The US military has joined relief efforts in southern Japan for areas devastated by two powerful earthquakes as local rescuers combed through debris looking for 10 people still reported missing.
Authorities said at least 42 people had died and nearly 1100 were injured in the two quakes that hit the region near Kumamoto city late on Thursday and early on Sunday.
Rescuers were redoubling search efforts on the southern island of Kyushu, where many areas were cut off by landslides and road and bridge damage. Forecasts for heavy rains, which would make land and collapsed buildings even more unstable, added to the urgency.
A US Army UC-35 aircraft landed on Monday at a Japanese military base near Kumamoto. Nine people died in the first, magnitude 6.4 earthquake, and 33 in the second quake, which registered 7.1, revised from an initial reading of 7.3.
“There are still missing people, so with the help of the US forces, we would like for the operations to go into effect as quickly and smoothly as possible,” said Colonel Masahiro Sugawara of the Joint Staff Council of Japan’s self-defence force.
The US side, whose Air Force, Navy and Marine bases are home to about 50,000 troops in Japan, was to provide aerial support from other regions in the effort to feed and care for tens of thousands of people seeking shelter.
The American military played a large role in rescue and relief during the March 2011 tsunami and earthquake disasters in northeastern Japan.
This time, Japan asked for help with airlifts into the area, said Jacqueline Hearne, a public affairs officer for the US Army. “We’re glad that we’re able to support in any way the Japanese government needs us.”
The disruptions caused by damage to buildings and roads, and by stoppages of electricity and water supplies, were reverberating beyond Kyushu as manufacturers suspended output and transport links were snarled.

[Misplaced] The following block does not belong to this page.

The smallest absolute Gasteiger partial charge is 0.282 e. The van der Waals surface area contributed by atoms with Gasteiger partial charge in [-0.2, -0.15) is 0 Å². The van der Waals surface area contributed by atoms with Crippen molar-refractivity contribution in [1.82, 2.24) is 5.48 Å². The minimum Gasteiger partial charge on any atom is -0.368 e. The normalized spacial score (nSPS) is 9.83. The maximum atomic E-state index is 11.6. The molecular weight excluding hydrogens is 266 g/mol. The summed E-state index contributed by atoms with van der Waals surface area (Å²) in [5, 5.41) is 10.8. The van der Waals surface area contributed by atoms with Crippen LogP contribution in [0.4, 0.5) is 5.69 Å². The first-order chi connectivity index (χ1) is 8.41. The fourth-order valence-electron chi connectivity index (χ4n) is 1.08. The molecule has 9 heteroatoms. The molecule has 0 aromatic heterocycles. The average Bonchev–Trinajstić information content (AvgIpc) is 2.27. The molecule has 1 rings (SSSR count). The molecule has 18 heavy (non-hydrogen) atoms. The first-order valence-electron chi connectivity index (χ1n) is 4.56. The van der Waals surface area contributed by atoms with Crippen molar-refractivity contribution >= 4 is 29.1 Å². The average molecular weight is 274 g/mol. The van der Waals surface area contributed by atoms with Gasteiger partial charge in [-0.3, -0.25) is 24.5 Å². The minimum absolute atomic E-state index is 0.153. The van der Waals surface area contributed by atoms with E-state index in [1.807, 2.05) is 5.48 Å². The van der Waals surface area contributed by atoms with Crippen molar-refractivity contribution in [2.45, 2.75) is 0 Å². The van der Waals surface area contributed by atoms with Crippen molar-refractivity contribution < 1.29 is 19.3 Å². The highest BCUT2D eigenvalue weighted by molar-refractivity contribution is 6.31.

Toyota Motor said it would shut down most of its vehicle production in Japan over the course of this week because of parts shortages stemming from the earthquakes. Nissan Motor and Honda Motor also halted production at some facilities.
Prime Minister Shinzo Abe defended his government’s handling of the crisis, as some of the 180,000 evacuees complained of having only rice balls and bread to eat.
“We are doing our best,” Abe told legislators when challenged by the opposition over the government’s handling of the relief effort.
“We are striving to improve living conditions for the people who have sought refuge.”
Many whose homes were not seriously damaged sought shelter as the area was rocked by more than 500 aftershocks.
“Without water and electricity, we can’t do anything. Without the TV on, we can’t even get information about disaster relief operations,” said Megumi Kudo, 51, standing in a line for water outside a community centre in Aso city. “We can’t take a bath, not even a shower.”
His house was intact despite major roof damage, but like many, the family was sleeping in their cars.
Japanese media said most of those missing were in Minamiaso, a mountain village southwest of 1592-metre Mount Aso, the largest active volcano in Japan.
There, dozens of troops, police and other rescue workers were shovelling debris and searching through places where they may have been buried.
A few stretchers were on hand in case anyone was found alive.